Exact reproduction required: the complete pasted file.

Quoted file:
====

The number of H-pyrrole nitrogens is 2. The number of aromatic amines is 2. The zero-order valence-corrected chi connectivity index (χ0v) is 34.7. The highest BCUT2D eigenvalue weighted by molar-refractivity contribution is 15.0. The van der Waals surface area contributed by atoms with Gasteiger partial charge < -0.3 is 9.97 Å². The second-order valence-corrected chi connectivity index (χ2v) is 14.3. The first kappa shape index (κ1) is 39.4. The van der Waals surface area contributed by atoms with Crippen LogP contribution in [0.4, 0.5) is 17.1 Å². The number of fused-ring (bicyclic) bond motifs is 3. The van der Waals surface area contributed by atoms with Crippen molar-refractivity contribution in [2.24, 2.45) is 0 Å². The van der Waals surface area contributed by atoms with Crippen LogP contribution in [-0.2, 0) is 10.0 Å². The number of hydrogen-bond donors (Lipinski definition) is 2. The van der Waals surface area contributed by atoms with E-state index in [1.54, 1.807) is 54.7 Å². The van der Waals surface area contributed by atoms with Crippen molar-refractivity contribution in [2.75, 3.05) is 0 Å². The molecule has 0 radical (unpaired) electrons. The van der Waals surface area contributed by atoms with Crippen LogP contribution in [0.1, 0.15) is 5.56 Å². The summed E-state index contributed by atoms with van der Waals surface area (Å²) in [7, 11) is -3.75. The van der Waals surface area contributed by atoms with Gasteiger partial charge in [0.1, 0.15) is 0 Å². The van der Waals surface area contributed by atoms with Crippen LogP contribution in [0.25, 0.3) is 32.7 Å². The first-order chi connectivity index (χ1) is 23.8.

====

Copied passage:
The number of H-pyrrole nitrogens is 2. The number of aromatic amines is 2. The zero-order valence-corrected chi connectivity index (χ0v) is 34.7. The highest BCUT2D eigenvalue weighted by molar-refractivity contribution is 15.0. The van der Waals surface area contributed by atoms with Gasteiger partial charge < -0.3 is 9.97 Å². The second-order valence-corrected chi connectivity index (χ2v) is 14.3. The first kappa shape index (κ1) is 39.4. The van der Waals surface area contributed by atoms with Crippen LogP contribution in [0.4, 0.5) is 17.1 Å². The number of fused-ring (bicyclic) bond motifs is 3. The van der Waals surface area contributed by atoms with Crippen molar-refractivity contribution in [2.24, 2.45) is 0 Å². The van der Waals surface area contributed by atoms with Crippen LogP contribution in [-0.2, 0) is 10.0 Å². The number of hydrogen-bond donors (Lipinski definition) is 2. The van der Waals surface area contributed by atoms with E-state index in [1.54, 1.807) is 54.7 Å². The van der Waals surface area contributed by atoms with Crippen molar-refractivity contribution in [2.75, 3.05) is 0 Å². The molecule has 0 radical (unpaired) electrons. The van der Waals surface area contributed by atoms with Crippen LogP contribution in [0.1, 0.15) is 5.56 Å². The summed E-state index contributed by atoms with van der Waals surface area (Å²) in [7, 11) is -3.75. The van der Waals surface area contributed by atoms with Gasteiger partial charge in [0.1, 0.15) is 0 Å². The van der Waals surface area contributed by atoms with Crippen LogP contribution in [0.25, 0.3) is 32.7 Å². The first-order chi connectivity index (χ1) is 23.8.